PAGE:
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Match Of My Life: The Ashes Ed by Sam Pilger & Rob Wightman

Release date: 10th November, 2006
Publisher: Know the Score Books Ltd

List Price: £16.99
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Edited by Sam Pilger and Rob Wightman
Know The Score Books Ltd price: £11.21, saving £5.78 on rrp

When Andrew Flintoff and Ricky Ponting walk out at the Gabba on November 23rd, it will signal the start of the most anticipated series of matches in cricketing history. Much of this is attributable to England's unexpected victory in 2005, but it is also because as a contest, an Ashes series is arguably the most historic encounter of any national team sport.

As an appetiser for this main event, 'Match of My Life - The Ashes' brings together twelve players, six from each country, to describe in detail their favourite game. Apart from providing readers with a number of entertaining 'inside' stories, the format serves to reinforce how much the Ashes mean to participants.

For example, the compelling tale of Australia's 1948 side, who earned their 'Invincible' soubriquet during an undefeated march round the British Isles, is told by Neil Harvey, the youngest tourist, who wasn't expected to play in any Test matches. However, when Sid Barnes, Australia's opener, received a crippling blow during the Lord's Test, Harvey was called up at Headingley to make his debut. He top-scored with a first innings century before joining Don Bradman to score the winning runs as Australia chased more than 400, then the highest score by a team batting last to win a Test match, and take the Ashes. It's fairy tale stuff, but gripping nonetheless.

Ray Illingworth, in typical curmudgeonly style, recalls the seventh Test of the 1970/71 series in Australia when England retrieved the urn after a 13-year gap. Not surprisingly, Jeff Thomson selects the first Test of 1974/75, going into gory detail of how he and Dennis Lillee frightened the life out of England's batsmen. Following a self-imposed exile, Geoff Boycott recounts the angst of his return at Trent Bridge in 1977, when he laboured to a century after infuriating the home crowd by running out local hero Derek Randall.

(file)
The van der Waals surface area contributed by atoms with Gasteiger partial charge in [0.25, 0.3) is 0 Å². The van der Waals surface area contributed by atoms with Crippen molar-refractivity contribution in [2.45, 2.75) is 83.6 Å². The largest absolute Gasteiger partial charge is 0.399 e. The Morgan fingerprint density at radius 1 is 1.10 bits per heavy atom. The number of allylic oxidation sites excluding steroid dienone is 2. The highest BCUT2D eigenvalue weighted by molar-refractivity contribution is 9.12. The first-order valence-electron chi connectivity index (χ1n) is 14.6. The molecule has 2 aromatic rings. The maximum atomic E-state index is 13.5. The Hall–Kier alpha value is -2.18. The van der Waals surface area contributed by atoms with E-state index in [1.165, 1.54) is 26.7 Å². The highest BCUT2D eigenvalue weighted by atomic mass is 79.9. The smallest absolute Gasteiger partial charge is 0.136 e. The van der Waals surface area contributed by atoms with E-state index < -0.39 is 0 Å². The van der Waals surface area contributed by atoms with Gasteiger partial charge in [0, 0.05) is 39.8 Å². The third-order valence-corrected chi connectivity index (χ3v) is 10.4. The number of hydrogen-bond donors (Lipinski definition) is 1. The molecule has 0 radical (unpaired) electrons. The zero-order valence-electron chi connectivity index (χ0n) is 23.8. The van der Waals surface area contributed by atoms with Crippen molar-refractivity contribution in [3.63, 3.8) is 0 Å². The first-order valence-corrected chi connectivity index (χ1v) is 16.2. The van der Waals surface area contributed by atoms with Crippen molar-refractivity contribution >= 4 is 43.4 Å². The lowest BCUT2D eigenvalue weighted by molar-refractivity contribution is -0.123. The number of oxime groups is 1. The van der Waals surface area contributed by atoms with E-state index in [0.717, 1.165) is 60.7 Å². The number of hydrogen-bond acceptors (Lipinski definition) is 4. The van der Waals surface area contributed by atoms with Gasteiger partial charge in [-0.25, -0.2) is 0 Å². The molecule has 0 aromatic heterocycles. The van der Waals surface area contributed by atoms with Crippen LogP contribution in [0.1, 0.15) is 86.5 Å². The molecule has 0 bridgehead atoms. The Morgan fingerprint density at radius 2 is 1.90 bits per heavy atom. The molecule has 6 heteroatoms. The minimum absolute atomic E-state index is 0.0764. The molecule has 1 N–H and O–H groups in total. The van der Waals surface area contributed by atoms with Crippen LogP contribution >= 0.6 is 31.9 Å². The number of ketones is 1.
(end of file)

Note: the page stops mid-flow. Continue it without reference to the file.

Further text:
Bob Willis regrets his broadside at the media immediately following his match-winning performance at the famous Headingley Test in 1981, David Gower gives an illuminating insight into what it's like to play your way into form as he leads England to victory in 1985, while John Emburey explores the manner in which negative press coverage of a touring team can serve as a motivating factor, as it did for England in Australia in 1986/87.

Mark Taylor remembers how the1989 Australians, lampooned as probably the worst team to visit these shores, then dismantled England's much-vaunted bowling attack from start to finish. Merv Hughes and Justin Langer add their entirely subjective (but no less readable) two'penneth's worth.

Contributions from the class of 2005 bring matters up to date, with Glenn McGrath recalling how he captured his 500th Test wicket, while Ashley Giles, who suffered inner turmoil as he endeavoured to justify his England place, but ultimately found relief as he and Kevin Pietersen produced the Ashes-winning partnership at the Oval.

If there is a gripe, it is that the 1950s and 1960s are ignored. It would have been nice to hear from one of the players who witnessed Jim Laker at Old Trafford in 1956, or perhaps from Derek Underwood regarding the Oval Test in 1968. On the Australian side, Richie Benaud's 1961 tour was something of a landmark, as was Bobby Simpson's triple century in 1964, although neither series is mentioned.

Nevertheless, these enjoyable vignettes offer readers an insight into Ashes history and serve to whet the appetite for what promises to be another compelling series.

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